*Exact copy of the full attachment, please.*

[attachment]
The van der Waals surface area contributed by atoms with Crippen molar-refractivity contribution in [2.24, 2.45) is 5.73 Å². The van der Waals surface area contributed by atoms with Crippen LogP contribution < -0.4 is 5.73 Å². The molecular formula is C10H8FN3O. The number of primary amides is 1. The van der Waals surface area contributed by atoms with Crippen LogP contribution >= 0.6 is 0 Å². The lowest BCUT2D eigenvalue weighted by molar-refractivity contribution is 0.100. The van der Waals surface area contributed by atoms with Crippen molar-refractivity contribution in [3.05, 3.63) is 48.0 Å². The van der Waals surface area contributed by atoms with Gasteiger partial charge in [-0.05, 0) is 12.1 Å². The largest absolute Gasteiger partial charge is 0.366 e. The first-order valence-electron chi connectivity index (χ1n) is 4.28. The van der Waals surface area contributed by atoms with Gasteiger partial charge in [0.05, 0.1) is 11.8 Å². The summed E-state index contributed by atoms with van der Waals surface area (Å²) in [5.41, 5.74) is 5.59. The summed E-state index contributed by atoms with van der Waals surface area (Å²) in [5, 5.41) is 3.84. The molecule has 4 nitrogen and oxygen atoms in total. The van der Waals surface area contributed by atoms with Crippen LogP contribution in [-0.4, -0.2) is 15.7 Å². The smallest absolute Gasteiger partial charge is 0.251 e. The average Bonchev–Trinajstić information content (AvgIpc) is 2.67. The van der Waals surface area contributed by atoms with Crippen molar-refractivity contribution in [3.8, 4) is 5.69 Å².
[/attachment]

The van der Waals surface area contributed by atoms with Crippen molar-refractivity contribution in [2.24, 2.45) is 5.73 Å². The van der Waals surface area contributed by atoms with Crippen LogP contribution < -0.4 is 5.73 Å². The molecular formula is C10H8FN3O. The number of primary amides is 1. The van der Waals surface area contributed by atoms with Crippen LogP contribution >= 0.6 is 0 Å². The lowest BCUT2D eigenvalue weighted by molar-refractivity contribution is 0.100. The van der Waals surface area contributed by atoms with Crippen molar-refractivity contribution in [3.05, 3.63) is 48.0 Å². The van der Waals surface area contributed by atoms with Gasteiger partial charge in [-0.05, 0) is 12.1 Å². The largest absolute Gasteiger partial charge is 0.366 e. The first-order valence-electron chi connectivity index (χ1n) is 4.28. The van der Waals surface area contributed by atoms with Gasteiger partial charge in [0.05, 0.1) is 11.8 Å². The summed E-state index contributed by atoms with van der Waals surface area (Å²) in [5.41, 5.74) is 5.59. The summed E-state index contributed by atoms with van der Waals surface area (Å²) in [5, 5.41) is 3.84. The molecule has 4 nitrogen and oxygen atoms in total. The van der Waals surface area contributed by atoms with Crippen LogP contribution in [-0.4, -0.2) is 15.7 Å². The smallest absolute Gasteiger partial charge is 0.251 e. The average Bonchev–Trinajstić information content (AvgIpc) is 2.67. The van der Waals surface area contributed by atoms with Crippen molar-refractivity contribution in [3.8, 4) is 5.69 Å².